Donating to EFF:                    https://eff.org/donate-le

Path to your certs and key are written under IMPORTANT NOTES (if you forget the paths, search them in /etc/letsencrypt/live/). Let’s encrypt certs expire every 90 days, and you have to renew. Files are symbolic link to actual certs and key to avoid tasks to update Apache config file.

# ll /etc/letsencrypt/live/dev.peddals.com/
total 12
drwxr-xr-x 2 root root 4096 Nov 12 19:00 ./
drwx------ 3 root root 4096 Nov 12 19:00 ../
-rw-r--r-- 1 root root  692 Nov 12 19:00 README
lrwxrwxrwx 1 root root   39 Nov 12 19:00 cert.pem -> ../../archive/dev.peddals.com/cert1.pem
lrwxrwxrwx 1 root root   40 Nov 12 19:00 chain.pem -> ../../archive/dev.peddals.com/chain1.pem
lrwxrwxrwx 1 root root   44 Nov 12 19:00 fullchain.pem -> ../../archive/dev.peddals.com/fullchain1.pem
lrwxrwxrwx 1 root root   42 Nov 12 19:00 privkey.pem -> ../../archive/dev.peddals.com/privkey1.pem

Enable SSL in Apache and edit site config file

Enable SSL in Apache by the following command Apache. The last 2 commands are to restart and check the status of Apache.

# a2enmod ssl
Considering dependency setenvif for ssl:
Module setenvif already enabled
Considering dependency mime for ssl:
Module mime already enabled
Considering dependency socache_shmcb for ssl:
Enabling module socache_shmcb.
Enabling module ssl.
See /usr/share/doc/apache2/README.Debian.gz on how to configure SSL and create self-signed certificates.
To activate the new configuration, you need to run:
  systemctl restart apache2
# systemctl restart apache2
# systemctl status apache2

A change and additions to a http (port: 80) site config file are as below. Change the port from 80 to 443 and add SSL related settings. As this (my case) is only for dev sites in a closed environment, no other security settings such as http headers are added. Since HTTPS preload and includeSubDomains are included in my HSTS policy, there’s no need to have redirection from port 80.

<VirtualHost *:443>
	SSLEngine on
	SSLCertificateFile /etc/letsencrypt/live/dev.peddals.com/fullchain.pem	
	SSLCertificateKeyFile /etc/letsencrypt/live/dev.peddals.com/privkey.pem

Get the config syntax checked and reload the apache configurations.

# apachectl configtest
Syntax OK
# systemctl reload apache2

Test in web browser

Now you can open your site in web browsers. You don’t need to add https://.

Google Chrome

Let’s Encrypt certs expire in 90 days.

You should, even for your dev env., renew the cert before expired. You can renew in 30 days until the expiration. As this case is for test sites manual renewal is fine for now. Run the command with the --dry-run option then without it if no error reported.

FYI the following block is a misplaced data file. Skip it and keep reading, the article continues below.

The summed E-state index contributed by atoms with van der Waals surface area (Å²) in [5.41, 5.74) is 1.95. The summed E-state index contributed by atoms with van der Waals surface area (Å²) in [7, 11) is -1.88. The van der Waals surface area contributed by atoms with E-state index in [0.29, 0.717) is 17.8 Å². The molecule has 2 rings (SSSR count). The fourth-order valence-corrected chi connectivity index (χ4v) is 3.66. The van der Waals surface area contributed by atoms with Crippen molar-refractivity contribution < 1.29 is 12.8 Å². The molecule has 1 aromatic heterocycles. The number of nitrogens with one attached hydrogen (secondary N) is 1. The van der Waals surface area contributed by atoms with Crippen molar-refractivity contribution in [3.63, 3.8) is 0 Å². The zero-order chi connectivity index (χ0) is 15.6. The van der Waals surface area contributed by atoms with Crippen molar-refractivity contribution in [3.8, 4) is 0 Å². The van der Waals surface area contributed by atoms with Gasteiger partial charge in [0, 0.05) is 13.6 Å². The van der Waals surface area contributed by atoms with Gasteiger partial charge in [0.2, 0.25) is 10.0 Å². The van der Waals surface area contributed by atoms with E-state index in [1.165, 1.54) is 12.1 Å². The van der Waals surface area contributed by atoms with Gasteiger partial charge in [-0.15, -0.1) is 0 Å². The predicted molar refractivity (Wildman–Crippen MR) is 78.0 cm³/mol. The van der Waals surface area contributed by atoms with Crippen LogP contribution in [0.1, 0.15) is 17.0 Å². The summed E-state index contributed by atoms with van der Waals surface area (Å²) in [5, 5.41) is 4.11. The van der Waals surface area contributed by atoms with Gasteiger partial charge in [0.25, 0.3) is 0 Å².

# certbot renew --dry-run
# certbot renew

When you run the command when renewal is not needed, you can see the expiration date.

# certbot renew
Saving debug log to /var/log/letsencrypt/letsencrypt.log

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Processing /etc/letsencrypt/renewal/dev.peddals.com.conf
- - - - - - - - - - - - - - - - - - - - - - - - - - - - - - - - - - - - - - - -
Cert not yet due for renewal

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The following certs are not due for renewal yet:
  /etc/letsencrypt/live/dev.peddals.com/fullchain.pem expires on 2024-02-10 (skipped)
No renewals were attempted.
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Use the crontab command to automate the renewal process. It’s not covered in this post.

HSTS policy and where to add

As this website is on hosting servce, I have the .htaccess file which has the below line in the document root directory. includeSubDomains to apply the configuration to all sub-domains and preload to force access over HTTPS.

Header set Strict-Transport-Security "max-age=31536000; includeSubDomains; preload"

Conclusion

There are multiple reasons why you want/need to install certificate in a closed environment. The steps above let you install commercial level certificate.

Image by Stable Diffusion

Date:
2023-Nov-12 17:59:44

Model:
realisticVision-v20_split-einsum

Size:
512 x 512

Include in Image:
cartoon, let’s encrypt, apache, success

Exclude from Image:

Seed:
356871963

Steps:
30

Guidance Scale:
11.0

Scheduler:
DPM-Solver++

ML Compute Unit:
CPU & Neural Engine

Copyright (C) Peddals.com